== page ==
Unfortunately, in our time-crunched business lives, most of us are so busy, it's very difficult to take the time to provide lots of information (point 2 above) and then listen fully to the other person's reaction (point 3 here). Everything seems to be crunched into very short time frames.
It's like the cartoon I saw in "Business Week" magazine. The TV interviewer turned to a political consultant and said, "Political campaigns seem so simplistic and superficial. In the 20 seconds we have left, could you tell us why?"
Take time and make time to listen.
4. Find a professional way to process your anger.
Many times, conflict involves more than a difference of opinion as to what is needed or how things should be done. It often involves some emotional anger. And that anger can make conflict resolution very difficult if it's not handled well by the parties involved.
To get through the anger, everybody needs to ask him/herself this question: "What am I expecting but not getting?" In most cases we get angry when our expectations are not being met. Fair enough. But when we look deeper into our expectations, we may discover they aren't reasonable. And even if they are reasonable, we can often find a more effective way of dealing with the issue than just getting mad about it.
I think Rubel Shelly, the preacher, educator and author, has some good advice for all of us. He says, "If criticism is mistaken or mean-spirited, rise above it. Maintain the high ground when you're under fire. No victory is worth winning at the expense of picking up the mud that has been slung at you and throwing it back."
5. Avoid putdowns.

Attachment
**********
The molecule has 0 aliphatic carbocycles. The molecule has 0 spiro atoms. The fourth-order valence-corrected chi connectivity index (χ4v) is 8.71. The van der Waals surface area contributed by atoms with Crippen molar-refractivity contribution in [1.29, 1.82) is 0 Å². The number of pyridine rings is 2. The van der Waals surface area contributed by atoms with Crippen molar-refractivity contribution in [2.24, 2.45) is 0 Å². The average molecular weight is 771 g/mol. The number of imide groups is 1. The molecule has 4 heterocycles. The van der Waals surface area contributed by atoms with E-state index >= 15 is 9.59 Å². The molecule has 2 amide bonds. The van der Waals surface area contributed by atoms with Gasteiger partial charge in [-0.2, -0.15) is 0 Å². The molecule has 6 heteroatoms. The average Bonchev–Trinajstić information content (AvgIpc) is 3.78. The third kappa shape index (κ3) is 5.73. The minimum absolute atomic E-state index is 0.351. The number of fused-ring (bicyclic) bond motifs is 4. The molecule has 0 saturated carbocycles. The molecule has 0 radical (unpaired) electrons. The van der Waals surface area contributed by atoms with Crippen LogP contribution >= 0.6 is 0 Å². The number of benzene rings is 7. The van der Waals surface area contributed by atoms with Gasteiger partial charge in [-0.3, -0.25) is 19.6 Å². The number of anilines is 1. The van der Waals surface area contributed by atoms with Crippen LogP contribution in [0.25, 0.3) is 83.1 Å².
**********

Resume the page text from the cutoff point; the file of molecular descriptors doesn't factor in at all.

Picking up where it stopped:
When you're angry, you can probably think of a lot of things you'd like to say but know you shouldn't. Follow your gut instinct. Don't say them. If you ever say some things you wish you hadn't, they're almost impossible to take back or forget ... and the damage can last a long time.
The problem is ... we've been fed a steady diet of "cute" and "clever" putdowns in almost every sitcom for the last 20 years. For example, in just the last few days, I heard such putdowns as:
Putdowns are destructive ... pure and simple. Avoid them no matter how juicy they might appear.
Ask clarifying questions. Rephrase what the other person said to make sure you heard it the way he/she intended it. It not only defuses some of the anger, but it also eliminates the possibility of more conflicts popping up due to a simple lack of understanding.
And yes, I know, paraphrasing sounds rather old fashioned and mechanical. But it's still necessary because the same words mean different things to different people. For example, some people define listening as quietly taking in everything another person is saying, while other people define listening as asking questions and sharing their own experiences.
When a person is stating his side of the conflict, look for the key points he is making. And then feed them back to the person by saying something like, "It sounds like you're saying our customers are upset because our return policy is too restrictive" or "What I'm hearing is that you're really upset about the fact you're getting a different set of priorities every other week. Is that right?"
When a person feels truly heard and understood, his/her anger tends to dissipate. You've created some clarity that makes problem solving much more likely to happen.
In short, conflicts are inevitable. But most of them are resolvable ... if you use techniques such as these.
Practice paraphrasing the next time you're in a conflict. Before you automatically respond to the other person's comment, paraphrase what you heard. And if the other person confirms your understanding, then and only then should you make your reply.